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WFMY News 2 just reported that the city of Greensboro is preparing an incentive package for a major company interested in Greensboro. The company would add 1,000 jobs in Greensboro and rumors are that its a financial service company. Could this be a bank or a major insurance company? No word on wether this mystery company is looking to relocate its headqaurters to Greensboro or just expanding its operations into Greensboro. The mayor didnt let on the identity of this company but it must be a big deal the way he was talking. It must be a big deal for the identity of the company to be secret. It almost sounds like this could even be a fortune 500 company. Currently, Jefferson-Pilot Financial is the only fortune 500 company thats a financial institution headqaurterd in Greensboro. JP is the nation's 12th largest life insurance company. If this is a bank or insurance company coming to Greensboro, this could mean the demand for an office tower downtown. We'll find out in the coming days or weeks the identity of this company. City Council said this will really be big news for Greensboro and they ask for the city to keep their fingers crossed. :D

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City Council Special Meeting Means Possible New Jobs to the City

Web Producer: Todd Lotz

Modified: 1/13/2004 11:05:00 PM Send this story to a friend

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Greensboro City Council held a special meeting Tuesday night to discuss a move sources say could bring 1-thousand jobs to the city.

Council members are being very tight lipped about the details but sources close to WFMY News 2 tell us it's a financial services company that's showing interest in the area.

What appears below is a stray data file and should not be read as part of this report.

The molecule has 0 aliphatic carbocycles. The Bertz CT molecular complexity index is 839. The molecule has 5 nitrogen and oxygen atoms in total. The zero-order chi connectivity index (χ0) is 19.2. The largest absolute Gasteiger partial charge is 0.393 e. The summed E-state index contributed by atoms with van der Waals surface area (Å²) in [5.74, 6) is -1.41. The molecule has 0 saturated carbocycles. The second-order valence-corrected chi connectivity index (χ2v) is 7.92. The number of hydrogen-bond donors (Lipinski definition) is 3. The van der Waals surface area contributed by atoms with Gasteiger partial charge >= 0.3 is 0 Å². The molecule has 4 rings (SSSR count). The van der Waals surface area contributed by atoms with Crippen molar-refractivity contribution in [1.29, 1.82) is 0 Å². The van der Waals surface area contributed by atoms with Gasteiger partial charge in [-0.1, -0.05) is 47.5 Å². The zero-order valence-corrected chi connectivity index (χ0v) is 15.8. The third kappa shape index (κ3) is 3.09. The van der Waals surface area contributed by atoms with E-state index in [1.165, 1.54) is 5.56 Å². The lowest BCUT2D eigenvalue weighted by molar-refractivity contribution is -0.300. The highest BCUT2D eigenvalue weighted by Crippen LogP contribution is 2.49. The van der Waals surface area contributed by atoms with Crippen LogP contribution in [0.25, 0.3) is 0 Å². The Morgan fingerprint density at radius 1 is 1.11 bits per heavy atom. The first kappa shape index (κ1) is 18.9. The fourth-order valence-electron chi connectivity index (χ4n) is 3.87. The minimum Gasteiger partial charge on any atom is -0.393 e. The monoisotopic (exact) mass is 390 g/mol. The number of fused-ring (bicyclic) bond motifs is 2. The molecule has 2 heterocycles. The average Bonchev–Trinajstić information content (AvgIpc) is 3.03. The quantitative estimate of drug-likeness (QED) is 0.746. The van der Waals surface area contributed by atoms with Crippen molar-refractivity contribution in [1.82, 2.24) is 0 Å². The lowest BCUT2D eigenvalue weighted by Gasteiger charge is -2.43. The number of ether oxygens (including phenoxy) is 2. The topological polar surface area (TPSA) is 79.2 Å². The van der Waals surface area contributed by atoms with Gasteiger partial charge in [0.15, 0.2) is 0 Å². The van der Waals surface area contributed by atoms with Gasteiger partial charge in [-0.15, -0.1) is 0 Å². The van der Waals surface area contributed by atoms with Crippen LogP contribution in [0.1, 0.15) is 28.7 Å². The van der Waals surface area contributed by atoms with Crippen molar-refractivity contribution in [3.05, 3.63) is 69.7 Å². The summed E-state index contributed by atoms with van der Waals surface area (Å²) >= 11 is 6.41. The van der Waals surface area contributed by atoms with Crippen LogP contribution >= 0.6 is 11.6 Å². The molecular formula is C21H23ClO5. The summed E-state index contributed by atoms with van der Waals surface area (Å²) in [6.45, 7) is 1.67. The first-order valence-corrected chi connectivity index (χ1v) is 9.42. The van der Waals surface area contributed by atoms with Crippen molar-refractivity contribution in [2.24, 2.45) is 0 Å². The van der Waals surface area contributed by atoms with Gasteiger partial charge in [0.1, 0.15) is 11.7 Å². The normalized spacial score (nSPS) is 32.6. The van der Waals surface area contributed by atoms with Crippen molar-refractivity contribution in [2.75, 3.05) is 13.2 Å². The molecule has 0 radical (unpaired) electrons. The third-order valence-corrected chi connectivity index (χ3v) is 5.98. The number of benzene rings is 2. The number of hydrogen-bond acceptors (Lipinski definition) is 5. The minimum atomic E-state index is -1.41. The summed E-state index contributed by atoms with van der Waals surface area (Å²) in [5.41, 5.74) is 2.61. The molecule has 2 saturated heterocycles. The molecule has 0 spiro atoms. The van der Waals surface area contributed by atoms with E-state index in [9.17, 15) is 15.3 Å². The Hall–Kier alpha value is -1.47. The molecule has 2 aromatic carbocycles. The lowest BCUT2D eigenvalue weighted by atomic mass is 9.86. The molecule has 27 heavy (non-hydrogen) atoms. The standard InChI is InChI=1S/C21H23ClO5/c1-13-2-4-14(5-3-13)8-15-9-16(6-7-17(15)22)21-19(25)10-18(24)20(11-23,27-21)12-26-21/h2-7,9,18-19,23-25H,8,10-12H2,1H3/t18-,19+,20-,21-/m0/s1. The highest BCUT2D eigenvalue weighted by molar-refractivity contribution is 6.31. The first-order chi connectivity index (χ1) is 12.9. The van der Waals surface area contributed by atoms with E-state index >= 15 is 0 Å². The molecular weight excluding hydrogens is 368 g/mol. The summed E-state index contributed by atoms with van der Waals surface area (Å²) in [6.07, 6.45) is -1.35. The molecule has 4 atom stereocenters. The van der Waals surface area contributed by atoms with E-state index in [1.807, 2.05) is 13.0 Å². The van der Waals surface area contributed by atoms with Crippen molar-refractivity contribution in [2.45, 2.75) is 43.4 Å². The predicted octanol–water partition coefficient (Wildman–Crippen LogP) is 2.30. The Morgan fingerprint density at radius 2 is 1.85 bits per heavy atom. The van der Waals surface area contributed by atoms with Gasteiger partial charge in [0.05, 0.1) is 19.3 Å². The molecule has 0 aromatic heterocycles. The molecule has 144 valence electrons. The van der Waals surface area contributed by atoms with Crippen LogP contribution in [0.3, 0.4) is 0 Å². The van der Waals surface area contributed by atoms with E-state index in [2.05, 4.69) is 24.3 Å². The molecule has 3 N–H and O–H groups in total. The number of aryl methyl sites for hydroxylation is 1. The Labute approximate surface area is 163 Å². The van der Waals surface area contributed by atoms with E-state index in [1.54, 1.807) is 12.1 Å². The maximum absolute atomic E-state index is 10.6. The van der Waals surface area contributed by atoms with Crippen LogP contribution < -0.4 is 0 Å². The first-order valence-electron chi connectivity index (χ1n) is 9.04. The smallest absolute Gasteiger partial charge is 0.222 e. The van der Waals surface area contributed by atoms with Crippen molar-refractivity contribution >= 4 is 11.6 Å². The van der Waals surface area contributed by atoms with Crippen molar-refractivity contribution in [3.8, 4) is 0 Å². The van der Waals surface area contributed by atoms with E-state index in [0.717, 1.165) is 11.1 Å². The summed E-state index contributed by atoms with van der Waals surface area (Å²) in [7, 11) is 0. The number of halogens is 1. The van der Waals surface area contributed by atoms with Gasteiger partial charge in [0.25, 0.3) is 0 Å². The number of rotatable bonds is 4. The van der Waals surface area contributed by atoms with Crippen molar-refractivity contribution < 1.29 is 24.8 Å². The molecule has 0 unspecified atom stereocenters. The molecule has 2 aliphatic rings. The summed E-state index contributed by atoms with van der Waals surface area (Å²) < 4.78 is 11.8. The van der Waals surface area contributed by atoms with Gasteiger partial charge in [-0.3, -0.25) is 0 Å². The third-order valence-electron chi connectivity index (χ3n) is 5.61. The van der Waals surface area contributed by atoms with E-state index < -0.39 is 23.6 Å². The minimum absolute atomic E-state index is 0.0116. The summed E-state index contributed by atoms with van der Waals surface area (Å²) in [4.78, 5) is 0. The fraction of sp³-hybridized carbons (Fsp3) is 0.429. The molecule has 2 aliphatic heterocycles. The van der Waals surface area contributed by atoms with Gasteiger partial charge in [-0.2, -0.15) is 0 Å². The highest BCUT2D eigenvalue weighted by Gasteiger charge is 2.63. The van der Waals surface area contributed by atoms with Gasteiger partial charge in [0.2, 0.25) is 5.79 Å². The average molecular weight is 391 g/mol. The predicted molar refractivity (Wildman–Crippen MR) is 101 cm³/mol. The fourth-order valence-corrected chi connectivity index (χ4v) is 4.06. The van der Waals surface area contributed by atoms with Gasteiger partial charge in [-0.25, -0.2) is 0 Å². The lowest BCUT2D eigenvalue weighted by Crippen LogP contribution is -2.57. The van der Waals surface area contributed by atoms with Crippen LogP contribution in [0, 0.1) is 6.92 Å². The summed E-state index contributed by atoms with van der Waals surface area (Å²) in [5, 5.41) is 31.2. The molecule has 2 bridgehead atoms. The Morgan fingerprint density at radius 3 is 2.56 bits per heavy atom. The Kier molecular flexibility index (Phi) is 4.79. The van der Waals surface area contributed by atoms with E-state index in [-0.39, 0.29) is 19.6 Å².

And council members felt the need to move quickly.

Greensboro Mayor Keith Holliday said "Timing...it was just a simple issue of timing. It just couldn't wait until next Tuesday night."

Mayor Holliday says part of the reason they aren't saying much is because the company wants to remain anonymous.

But he says they'll be able to release more information in the next few weeks.

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Council quiet on new deal for city


By MARK BINKER, Staff Writer

News & Record

GREENSBORO -- Council members said little Tuesday night after discussing in private a deal that could put thousands of taxpayer dollars in the coffers of a private company.

The council met behind closed doors for about 45 minutes beginning shortly after 6 p.m. with members of the city staff and officials from the Guilford Economic Development Partnership, a city-supported but private job recruitment agency.

"All I can tell you is that we've looked at an incentives package for some potential new jobs in Greensboro," said Mayor Keith Holliday. Holliday and other council members refused to discuss even basic details such as how many jobs might be created and how much money the company had requested.

North Carolina law allows, but does not require, council members to keep discussions and details about "matters relating to the location or expansions of industries" confidential.

Holliday arranged the meeting Friday, calling the council together as soon as legally possible a week before their next scheduled meeting. He said Monday there were "timing issues" involved, and the company required a fast response from the city.